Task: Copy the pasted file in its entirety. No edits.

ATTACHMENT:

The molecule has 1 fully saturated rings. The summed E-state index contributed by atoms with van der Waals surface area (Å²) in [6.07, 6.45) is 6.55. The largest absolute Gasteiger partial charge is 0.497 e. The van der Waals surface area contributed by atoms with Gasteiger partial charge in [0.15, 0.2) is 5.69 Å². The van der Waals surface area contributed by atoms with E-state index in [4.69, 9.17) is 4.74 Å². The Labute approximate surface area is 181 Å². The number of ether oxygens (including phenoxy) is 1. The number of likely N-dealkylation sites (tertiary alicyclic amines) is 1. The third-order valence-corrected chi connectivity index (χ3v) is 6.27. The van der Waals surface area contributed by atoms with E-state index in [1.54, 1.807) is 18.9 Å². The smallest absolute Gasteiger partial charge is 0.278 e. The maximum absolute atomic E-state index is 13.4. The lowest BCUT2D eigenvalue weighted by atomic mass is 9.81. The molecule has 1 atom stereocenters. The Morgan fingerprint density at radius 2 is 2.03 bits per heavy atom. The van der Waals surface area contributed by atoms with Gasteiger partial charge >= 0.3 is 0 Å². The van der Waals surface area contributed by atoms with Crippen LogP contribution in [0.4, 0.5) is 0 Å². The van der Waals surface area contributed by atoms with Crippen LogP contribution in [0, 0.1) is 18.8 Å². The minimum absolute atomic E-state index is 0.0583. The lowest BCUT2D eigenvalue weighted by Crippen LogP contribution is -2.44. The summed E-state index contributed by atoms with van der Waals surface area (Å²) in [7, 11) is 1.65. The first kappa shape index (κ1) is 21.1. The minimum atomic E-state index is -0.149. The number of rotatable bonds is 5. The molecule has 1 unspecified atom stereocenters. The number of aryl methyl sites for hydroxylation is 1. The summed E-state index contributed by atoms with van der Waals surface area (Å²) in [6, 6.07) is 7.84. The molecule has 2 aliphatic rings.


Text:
The molecule has 1 fully saturated rings. The summed E-state index contributed by atoms with van der Waals surface area (Å²) in [6.07, 6.45) is 6.55. The largest absolute Gasteiger partial charge is 0.497 e. The van der Waals surface area contributed by atoms with Gasteiger partial charge in [0.15, 0.2) is 5.69 Å². The van der Waals surface area contributed by atoms with E-state index in [4.69, 9.17) is 4.74 Å². The Labute approximate surface area is 181 Å². The number of ether oxygens (including phenoxy) is 1. The number of likely N-dealkylation sites (tertiary alicyclic amines) is 1. The third-order valence-corrected chi connectivity index (χ3v) is 6.27. The van der Waals surface area contributed by atoms with E-state index in [1.54, 1.807) is 18.9 Å². The smallest absolute Gasteiger partial charge is 0.278 e. The maximum absolute atomic E-state index is 13.4. The lowest BCUT2D eigenvalue weighted by atomic mass is 9.81. The molecule has 1 atom stereocenters. The Morgan fingerprint density at radius 2 is 2.03 bits per heavy atom. The van der Waals surface area contributed by atoms with Gasteiger partial charge >= 0.3 is 0 Å². The van der Waals surface area contributed by atoms with Crippen LogP contribution in [0.4, 0.5) is 0 Å². The van der Waals surface area contributed by atoms with Crippen LogP contribution in [0, 0.1) is 18.8 Å². The minimum absolute atomic E-state index is 0.0583. The lowest BCUT2D eigenvalue weighted by Crippen LogP contribution is -2.44. The summed E-state index contributed by atoms with van der Waals surface area (Å²) in [7, 11) is 1.65. The first kappa shape index (κ1) is 21.1. The minimum atomic E-state index is -0.149. The number of rotatable bonds is 5. The molecule has 1 unspecified atom stereocenters. The number of aryl methyl sites for hydroxylation is 1. The summed E-state index contributed by atoms with van der Waals surface area (Å²) in [6, 6.07) is 7.84. The molecule has 2 aliphatic rings.